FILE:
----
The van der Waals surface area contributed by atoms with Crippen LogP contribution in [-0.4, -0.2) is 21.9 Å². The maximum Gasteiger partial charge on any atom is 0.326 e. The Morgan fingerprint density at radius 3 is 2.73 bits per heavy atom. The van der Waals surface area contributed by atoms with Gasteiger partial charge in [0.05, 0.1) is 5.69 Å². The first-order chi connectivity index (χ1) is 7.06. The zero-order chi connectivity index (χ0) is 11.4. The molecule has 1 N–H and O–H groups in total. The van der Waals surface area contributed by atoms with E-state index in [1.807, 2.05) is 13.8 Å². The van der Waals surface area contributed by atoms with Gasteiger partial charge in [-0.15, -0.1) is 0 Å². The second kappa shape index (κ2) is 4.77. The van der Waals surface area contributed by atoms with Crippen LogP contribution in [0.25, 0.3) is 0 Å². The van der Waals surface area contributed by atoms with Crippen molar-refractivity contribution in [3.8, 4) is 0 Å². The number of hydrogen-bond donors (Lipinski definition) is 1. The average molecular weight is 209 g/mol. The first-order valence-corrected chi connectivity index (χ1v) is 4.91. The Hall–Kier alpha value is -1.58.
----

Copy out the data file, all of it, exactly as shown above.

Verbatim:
The van der Waals surface area contributed by atoms with Crippen LogP contribution in [-0.4, -0.2) is 21.9 Å². The maximum Gasteiger partial charge on any atom is 0.326 e. The Morgan fingerprint density at radius 3 is 2.73 bits per heavy atom. The van der Waals surface area contributed by atoms with Gasteiger partial charge in [0.05, 0.1) is 5.69 Å². The first-order chi connectivity index (χ1) is 7.06. The zero-order chi connectivity index (χ0) is 11.4. The molecule has 1 N–H and O–H groups in total. The van der Waals surface area contributed by atoms with E-state index in [1.807, 2.05) is 13.8 Å². The van der Waals surface area contributed by atoms with Gasteiger partial charge in [-0.15, -0.1) is 0 Å². The second kappa shape index (κ2) is 4.77. The van der Waals surface area contributed by atoms with Crippen LogP contribution in [0.25, 0.3) is 0 Å². The van der Waals surface area contributed by atoms with Crippen molar-refractivity contribution in [3.8, 4) is 0 Å². The number of hydrogen-bond donors (Lipinski definition) is 1. The average molecular weight is 209 g/mol. The first-order valence-corrected chi connectivity index (χ1v) is 4.91. The Hall–Kier alpha value is -1.58.